I am sitting on my neighbor’s porch, drinking a beer and watching the warm spring evening unfold.
On days like this it all makes sense again, why I live here on the east side of Parkridge. Across the street my other neighbor teaches his nephew to ride a scooter, his arms hovering around him all the way down the block. They wobble past the young professional woman out in her yard for the first time in months, mowing the grass. Even the old man with the drug addiction, the Boo Radley of the block, is standing outside in the warm breeze. Someone is blasting contemporary R&B and little kids are eating ice cream out of the carton, each with their own spoon.
“Mmm. Chocolate and vanilla,” an 8-year-old says, licking his spoon and digging in. And that’s all he says for a long time.
Another kid is tooling around on his skateboard, a 6-year-old version of the teenager I used to watch playing with his skateboard on this same sidewalk, before he got shot in the face.
The cops say it is not our imagination. The past few months have seen a marked increase in armed home invasions, drive-by shootings, and murders, mostly in East Knoxville. In the violence, one pattern has emerged.
In November a 17-year-old was shot from a passing car while he was walking along the sidewalk on Fifth Avenue. In March the same story happened again—a 17-year-old boy, gunned down on Woodbine Avenue from a passing car. He ran from door to door begging for help. The first kid lived, the second died.
On April 2, during remarks at a Parkridge community meeting, Officer Chris Hutton spoke about the rise of gang activity in East Knoxville. Hutton said the demolition of parts of Walter P. Taylor Homes has displaced gang members into another gang’s territory. There had been six shootings in four days. One was of a kid wearing red, he said, in an area where you should only wear blue.
After the meeting that night, another young man, a resident of Woodbine, was shot in the back from a passing car in another part of East Knoxville.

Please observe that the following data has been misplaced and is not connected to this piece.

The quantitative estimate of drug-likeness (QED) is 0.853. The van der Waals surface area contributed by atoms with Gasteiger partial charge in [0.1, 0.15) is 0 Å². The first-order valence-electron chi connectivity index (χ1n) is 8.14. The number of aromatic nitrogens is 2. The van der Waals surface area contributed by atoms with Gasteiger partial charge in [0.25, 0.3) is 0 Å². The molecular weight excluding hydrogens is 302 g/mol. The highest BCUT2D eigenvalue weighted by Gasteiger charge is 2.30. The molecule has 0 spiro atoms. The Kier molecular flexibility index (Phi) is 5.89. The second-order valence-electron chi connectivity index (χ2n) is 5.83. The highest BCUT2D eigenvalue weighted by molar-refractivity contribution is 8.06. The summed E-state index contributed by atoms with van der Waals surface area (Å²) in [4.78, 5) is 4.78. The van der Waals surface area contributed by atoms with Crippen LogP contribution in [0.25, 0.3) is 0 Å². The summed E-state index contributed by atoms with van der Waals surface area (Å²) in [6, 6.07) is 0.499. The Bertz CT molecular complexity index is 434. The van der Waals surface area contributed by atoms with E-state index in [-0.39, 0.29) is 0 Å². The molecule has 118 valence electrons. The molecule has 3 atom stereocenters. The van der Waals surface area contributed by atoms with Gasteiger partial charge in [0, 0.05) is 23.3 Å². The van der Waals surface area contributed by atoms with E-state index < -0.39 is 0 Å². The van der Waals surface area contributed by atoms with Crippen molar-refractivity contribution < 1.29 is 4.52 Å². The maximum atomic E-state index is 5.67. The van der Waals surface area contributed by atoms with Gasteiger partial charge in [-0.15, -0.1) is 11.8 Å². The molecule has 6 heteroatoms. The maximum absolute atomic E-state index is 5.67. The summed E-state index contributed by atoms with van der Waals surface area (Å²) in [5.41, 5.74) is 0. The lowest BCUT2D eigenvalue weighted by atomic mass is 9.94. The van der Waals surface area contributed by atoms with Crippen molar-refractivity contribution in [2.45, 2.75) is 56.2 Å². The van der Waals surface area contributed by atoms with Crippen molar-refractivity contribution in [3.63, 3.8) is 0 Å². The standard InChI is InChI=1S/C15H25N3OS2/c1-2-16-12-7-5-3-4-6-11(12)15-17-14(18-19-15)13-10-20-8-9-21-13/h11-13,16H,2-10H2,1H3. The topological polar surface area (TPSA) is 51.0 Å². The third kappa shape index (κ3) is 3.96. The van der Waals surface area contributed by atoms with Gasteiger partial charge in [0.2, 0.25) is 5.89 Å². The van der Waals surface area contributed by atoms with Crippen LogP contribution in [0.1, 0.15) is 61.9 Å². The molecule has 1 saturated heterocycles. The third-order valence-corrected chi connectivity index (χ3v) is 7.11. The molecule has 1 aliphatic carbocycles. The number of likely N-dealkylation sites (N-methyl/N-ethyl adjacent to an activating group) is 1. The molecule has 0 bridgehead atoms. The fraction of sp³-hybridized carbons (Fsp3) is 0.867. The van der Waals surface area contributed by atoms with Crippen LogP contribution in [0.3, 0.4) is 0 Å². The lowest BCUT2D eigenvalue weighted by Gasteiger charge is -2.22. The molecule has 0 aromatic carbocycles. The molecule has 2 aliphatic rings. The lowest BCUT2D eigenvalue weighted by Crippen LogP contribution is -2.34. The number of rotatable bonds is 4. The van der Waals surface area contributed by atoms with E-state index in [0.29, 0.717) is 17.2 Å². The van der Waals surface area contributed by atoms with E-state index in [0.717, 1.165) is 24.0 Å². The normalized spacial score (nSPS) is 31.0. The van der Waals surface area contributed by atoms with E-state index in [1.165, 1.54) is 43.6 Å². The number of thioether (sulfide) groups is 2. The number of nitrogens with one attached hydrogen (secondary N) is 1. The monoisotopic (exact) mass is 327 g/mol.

“They won’t be shooting our kids,” Officer Hutton assured the group at the community meeting.
If by “our” he meant only the group of middle-class white people in attendance, he may be right. It may be reassuring, when crouching on the floor with your kids while shots are fired in the street, to remember you are likely only to be hit by a stray, accidental bullet.
But if I want to truly take ownership of my neighborhood, if I want to be block captain, I have to admit there is no us and them. I live on Woodbine. They already are shooting our kids. Sometimes, it’s our Parkridge young men shooting other Parkridge young men. It’s a mind-boggling paradox: hard to choose sides, and hard not to.
“It’s okay for you, you have girls,” a neighbor with teenage boys told me just before she got out, “This neighborhood is no good for boys.”
We wanted our own house, one that could be really ours, and found the one we could afford here. We found a warm and welcoming community. Our neighbors invite our children over to play. They loan us tools and share their food and celebrations. We belong here.
We can get away with stuff here that makes a neighborhood exciting and alive. Like the time we blocked off the road so neighborhood children could have a bike parade, no one called the cops. That evening, we didn’t call the cops, either, when two grown men raced four-wheelers down the street, circling each other on two wheels. When shots were fired on Polk Street the night the old Industrial Belting and Supply building in the Old City burned down, we did call the cops. We called and called, and no one ever came.
The new neighbor is sitting quietly on her front porch. She doesn’t know anybody yet. I should bring her muffins and a note, “Welcome to the neighborhood.” I am an adult, after all, I need to own this place where I live.
The kids on the steps are bouncing to the music. Another girl comes out of the house with her ice-cream spoon.
“I don’t listen to this stuff. I only listen to rap,” the 8-year-old tells me.
“Me too! Rap, and church,” his friend says.
“Want some ice cream?”
“I’m good,” says the little one on the skateboard, “I don’t want to get a brain freeze.”
It’s getting dark.
I say good-bye to the kids and Lil’ Wayne (the cat), squeeze my empty beer can, and stroll across the street for home.
It’s a family block. Before 9 o’clock it’ll be quiet.